Obama stuck it to the middle class again by taxing braces and limiting the cap on Flexible Spending Accounts.
The new Obamacare regulations will affect middle class families making just over $53,000 the most.
Americans for Tax Reform reported
In 2013, the tax increases in Obamacare will increasingly conspire against kitchen-table family healthcare decisions.
As just one example, below are some of the taxes that will impact the purchase of dental braces:
Obamacare Medical Device Tax: As of Jan.1, Obamacare imposes a new tax of 2.3 percent on medical device manufacturers, including those who make dental braces. The tax is imposed on gross sales — even if the company does not earn a profit in a given year. While the tax will be paid to the IRS by the manufacturer, the tax will be passed along as a higher cost of the product, ultimately to be borne by the parent buying the braces for their child. With the cost of braces being as high as $7,625 this new tax could raise the cost of these braces by $175.
Obamacare Flexible Spending Account Cap: As of Jan. 1, the 30-35 million Americans who use a pre-tax Flexible Spending Account (FSA) at work to pay for their family‚??s basic medical needs face a new government cap of $2,500. This will squeeze $13 billion of tax money from Americans over the next ten years. (Currently, the accounts are unlimited under federal law, though employers are allowed to set a cap.) A parent looking to sock away extra money to pay for braces would find themselves quickly hitting this new cap, meaning they would have to pony up some or all of the cost with after-tax dollars. Needless to say, this tax will especially impact middle class families.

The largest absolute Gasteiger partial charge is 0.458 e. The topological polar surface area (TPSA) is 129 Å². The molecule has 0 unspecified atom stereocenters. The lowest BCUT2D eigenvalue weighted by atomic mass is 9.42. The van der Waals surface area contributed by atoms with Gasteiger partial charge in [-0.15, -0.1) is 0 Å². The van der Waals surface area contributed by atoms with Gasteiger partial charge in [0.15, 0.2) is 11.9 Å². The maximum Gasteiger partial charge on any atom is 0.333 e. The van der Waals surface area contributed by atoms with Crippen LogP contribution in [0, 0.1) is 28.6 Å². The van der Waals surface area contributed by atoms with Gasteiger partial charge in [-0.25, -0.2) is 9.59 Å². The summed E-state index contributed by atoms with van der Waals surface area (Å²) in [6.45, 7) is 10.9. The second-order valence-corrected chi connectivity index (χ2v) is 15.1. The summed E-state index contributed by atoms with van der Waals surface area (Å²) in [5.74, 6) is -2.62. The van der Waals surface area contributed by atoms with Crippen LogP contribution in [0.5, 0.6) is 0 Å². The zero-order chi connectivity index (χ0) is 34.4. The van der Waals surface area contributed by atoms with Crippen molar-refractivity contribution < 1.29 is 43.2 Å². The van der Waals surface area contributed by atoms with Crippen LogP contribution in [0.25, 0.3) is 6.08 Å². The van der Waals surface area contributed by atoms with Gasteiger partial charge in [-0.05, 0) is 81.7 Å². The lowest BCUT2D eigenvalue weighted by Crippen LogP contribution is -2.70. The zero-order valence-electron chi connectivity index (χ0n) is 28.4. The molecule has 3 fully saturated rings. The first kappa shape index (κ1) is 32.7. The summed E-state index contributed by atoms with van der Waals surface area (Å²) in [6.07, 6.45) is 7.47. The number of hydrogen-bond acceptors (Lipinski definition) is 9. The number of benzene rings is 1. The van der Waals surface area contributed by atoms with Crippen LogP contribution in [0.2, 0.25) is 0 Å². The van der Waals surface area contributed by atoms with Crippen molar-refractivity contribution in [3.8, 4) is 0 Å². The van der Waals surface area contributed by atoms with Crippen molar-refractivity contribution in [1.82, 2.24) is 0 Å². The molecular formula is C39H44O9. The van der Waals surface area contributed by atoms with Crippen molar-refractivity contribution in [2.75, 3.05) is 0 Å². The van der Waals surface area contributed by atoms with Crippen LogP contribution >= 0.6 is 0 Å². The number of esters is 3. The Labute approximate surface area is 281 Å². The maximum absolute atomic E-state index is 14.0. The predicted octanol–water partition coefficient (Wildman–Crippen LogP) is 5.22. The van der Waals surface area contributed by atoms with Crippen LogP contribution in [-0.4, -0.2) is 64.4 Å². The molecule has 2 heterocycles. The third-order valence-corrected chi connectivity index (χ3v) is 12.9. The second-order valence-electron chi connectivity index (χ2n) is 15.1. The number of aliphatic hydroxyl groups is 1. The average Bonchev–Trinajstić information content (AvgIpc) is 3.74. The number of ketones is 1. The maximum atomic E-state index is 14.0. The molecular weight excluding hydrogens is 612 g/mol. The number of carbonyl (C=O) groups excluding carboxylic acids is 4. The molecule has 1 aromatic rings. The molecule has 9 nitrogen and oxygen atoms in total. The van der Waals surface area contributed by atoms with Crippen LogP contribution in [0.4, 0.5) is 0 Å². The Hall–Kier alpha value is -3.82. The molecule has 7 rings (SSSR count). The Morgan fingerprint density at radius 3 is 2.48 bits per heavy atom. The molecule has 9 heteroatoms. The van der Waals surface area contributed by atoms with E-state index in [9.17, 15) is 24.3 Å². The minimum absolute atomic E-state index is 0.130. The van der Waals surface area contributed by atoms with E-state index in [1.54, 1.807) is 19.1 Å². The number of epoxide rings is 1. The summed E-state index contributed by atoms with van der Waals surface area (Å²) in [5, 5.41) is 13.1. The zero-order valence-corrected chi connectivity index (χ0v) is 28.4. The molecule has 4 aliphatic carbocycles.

Obamacare ‚??Haircut‚?Ě to the Medical Itemized Deduction: Faced with higher prices for braces and a reduced ability to pay for them with their FSA, parents might decide to deduct the cost of braces on their tax returns. Unfortunately, Obamacare makes this harder, too.
Before Obamacare, Americans facing high medical and dental expenses were allowed a deduction to the extent that those expenses exceed 7.5 percent of adjusted gross income (AGI). As of Jan. 1, Obamacare imposes a threshold of 10 percent of AGI. Therefore, Obamacare not only makes it more difficult to claim this deduction, it widens the net of taxable income.
According to the IRS, 10 million families took advantage of this tax deduction in 2009, the latest year of available data. Almost all are middle class. The average taxpayer claiming this deduction earned just over $53,000 annually.
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